New York - Councilman Proposes Painting Curbs Near Fire Hydrants
New York - It's time to paint the curbs red!
Frustrated drivers would get a reprieve from pricey parking tickets if Councilman David Greenfield's proposal to require the city to paint curbs around fire hydrants red becomes law.
Greenfield (D-Brooklyn) said the measure would help drivers ascertain how much space they have to park legally, since city law forbids parking within 15 feet of a hydrant.
"This is a common-sense solution to a common problem. Drivers shouldn't have to keep tape measures in their glove boxes to determine where they can park," Greenfield said. "Now, people are afraid to park anywhere close to a parking spot" near a hydrant. "You could literally open up tens of thousands of parking spots."
Drivers currently are slapped with $115 tickets for parking within a hydrant zone.
Drivers lauded the red-curb proposal.
"Sometimes you think you're far enough away from the hydrant, and you still get a ticket. More space for parking is always good, too," said Bushwick resident Edward Gonzalez.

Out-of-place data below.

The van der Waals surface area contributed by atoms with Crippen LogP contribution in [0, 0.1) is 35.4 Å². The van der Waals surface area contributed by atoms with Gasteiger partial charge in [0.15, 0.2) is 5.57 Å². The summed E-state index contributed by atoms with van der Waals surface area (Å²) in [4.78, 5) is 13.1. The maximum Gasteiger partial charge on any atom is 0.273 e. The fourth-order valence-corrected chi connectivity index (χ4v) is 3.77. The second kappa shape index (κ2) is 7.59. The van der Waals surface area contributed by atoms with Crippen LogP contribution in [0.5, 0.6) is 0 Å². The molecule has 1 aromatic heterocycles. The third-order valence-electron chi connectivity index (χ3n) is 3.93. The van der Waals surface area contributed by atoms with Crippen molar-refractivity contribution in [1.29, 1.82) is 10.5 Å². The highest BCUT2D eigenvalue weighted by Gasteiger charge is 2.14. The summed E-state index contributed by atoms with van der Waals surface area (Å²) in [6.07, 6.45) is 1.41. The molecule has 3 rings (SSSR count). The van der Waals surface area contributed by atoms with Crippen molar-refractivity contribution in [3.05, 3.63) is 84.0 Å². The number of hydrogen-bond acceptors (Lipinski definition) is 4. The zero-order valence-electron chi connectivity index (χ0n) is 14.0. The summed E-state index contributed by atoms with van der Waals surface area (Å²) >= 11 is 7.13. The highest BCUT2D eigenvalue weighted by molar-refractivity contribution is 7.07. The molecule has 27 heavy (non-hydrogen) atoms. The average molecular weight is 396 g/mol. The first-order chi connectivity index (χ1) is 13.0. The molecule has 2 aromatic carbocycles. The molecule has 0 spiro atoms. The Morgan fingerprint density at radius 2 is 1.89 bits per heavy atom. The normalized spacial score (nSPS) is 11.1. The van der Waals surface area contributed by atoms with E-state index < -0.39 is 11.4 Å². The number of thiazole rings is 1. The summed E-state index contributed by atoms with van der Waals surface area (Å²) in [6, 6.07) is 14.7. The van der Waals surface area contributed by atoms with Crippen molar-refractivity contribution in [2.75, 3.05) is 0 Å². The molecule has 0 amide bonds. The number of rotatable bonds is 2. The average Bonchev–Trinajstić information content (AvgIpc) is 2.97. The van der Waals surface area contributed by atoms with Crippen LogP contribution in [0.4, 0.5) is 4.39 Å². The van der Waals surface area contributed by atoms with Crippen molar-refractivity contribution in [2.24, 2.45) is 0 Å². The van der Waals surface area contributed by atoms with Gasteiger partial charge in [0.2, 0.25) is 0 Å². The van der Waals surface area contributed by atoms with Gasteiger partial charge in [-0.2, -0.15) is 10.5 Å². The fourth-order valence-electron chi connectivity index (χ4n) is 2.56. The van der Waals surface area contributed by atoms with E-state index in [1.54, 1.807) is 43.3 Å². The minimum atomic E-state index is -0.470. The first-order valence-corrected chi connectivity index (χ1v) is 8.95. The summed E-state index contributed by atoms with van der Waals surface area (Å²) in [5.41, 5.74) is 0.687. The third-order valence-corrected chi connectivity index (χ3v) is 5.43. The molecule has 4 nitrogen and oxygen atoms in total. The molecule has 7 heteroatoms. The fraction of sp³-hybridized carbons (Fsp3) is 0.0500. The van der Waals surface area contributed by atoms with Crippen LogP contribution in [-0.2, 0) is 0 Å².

Council Speaker Christine Quinn did not respond to a request for comment on the bill, and a Department of Transportation official was unsure how much the measure would cost.
The agency did not take a position on the proposal, and the Fire Department did not object.
The Council's Transportation Committee chairman, James Vacca (D-Bronx), seemed to favor the red-curb bill, though he said he would hold out taking a firm position until he knows its cost.
"There is no defense for blocking a hydrant, but . . . rather than guess or assume, drivers should know clearly whether they are right or wrong," Vacca said.
Greenfield is also pushing a separate measure -- introduced by Councilman Daniel Dromm (D-Queens) earlier this year -- to reduce the hydrant parking limit to 10 feet on either side instead of the current 15 feet.
The lawmakers insist a fire truck does not need 30 feet to park when battling a fire -- especially since the vehicles generally double-park to reach blazes faster.
"This would give at least on every block of the city one additional parking spot," Dromm said. "There's a hydrant on almost every block in the city. People are always complaining that there aren't enough parking spots."
But the FDNY immediately threw cold water on that proposal, saying they need every inch of the 30 feet to "nose into" a spot near a hydrant.
"We need that 15 feet on each side of the hydrant to access the hydrant. The [truck] itself is a minimum of 30 feet," FDNY spokesman James Long said.